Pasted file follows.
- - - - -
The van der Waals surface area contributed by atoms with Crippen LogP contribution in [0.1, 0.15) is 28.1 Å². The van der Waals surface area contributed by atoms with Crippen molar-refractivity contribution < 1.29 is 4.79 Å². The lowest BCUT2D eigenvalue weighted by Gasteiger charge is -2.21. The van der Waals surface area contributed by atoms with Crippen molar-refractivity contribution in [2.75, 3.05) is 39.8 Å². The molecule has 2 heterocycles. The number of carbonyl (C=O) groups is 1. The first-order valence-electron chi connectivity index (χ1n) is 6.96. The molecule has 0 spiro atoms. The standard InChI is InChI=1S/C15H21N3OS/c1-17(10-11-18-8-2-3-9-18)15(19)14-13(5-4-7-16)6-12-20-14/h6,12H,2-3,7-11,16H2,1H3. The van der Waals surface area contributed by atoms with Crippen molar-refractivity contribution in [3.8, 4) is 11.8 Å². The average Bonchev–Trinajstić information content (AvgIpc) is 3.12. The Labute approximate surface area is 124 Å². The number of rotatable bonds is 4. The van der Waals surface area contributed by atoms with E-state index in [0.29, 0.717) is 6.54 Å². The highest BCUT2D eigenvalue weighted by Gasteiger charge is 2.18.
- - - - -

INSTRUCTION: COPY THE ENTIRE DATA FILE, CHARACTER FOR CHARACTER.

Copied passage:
The van der Waals surface area contributed by atoms with Crippen LogP contribution in [0.1, 0.15) is 28.1 Å². The van der Waals surface area contributed by atoms with Crippen molar-refractivity contribution < 1.29 is 4.79 Å². The lowest BCUT2D eigenvalue weighted by Gasteiger charge is -2.21. The van der Waals surface area contributed by atoms with Crippen molar-refractivity contribution in [2.75, 3.05) is 39.8 Å². The molecule has 2 heterocycles. The number of carbonyl (C=O) groups is 1. The first-order valence-electron chi connectivity index (χ1n) is 6.96. The molecule has 0 spiro atoms. The standard InChI is InChI=1S/C15H21N3OS/c1-17(10-11-18-8-2-3-9-18)15(19)14-13(5-4-7-16)6-12-20-14/h6,12H,2-3,7-11,16H2,1H3. The van der Waals surface area contributed by atoms with Crippen molar-refractivity contribution in [3.8, 4) is 11.8 Å². The average Bonchev–Trinajstić information content (AvgIpc) is 3.12. The Labute approximate surface area is 124 Å². The number of rotatable bonds is 4. The van der Waals surface area contributed by atoms with E-state index in [0.29, 0.717) is 6.54 Å². The highest BCUT2D eigenvalue weighted by Gasteiger charge is 2.18.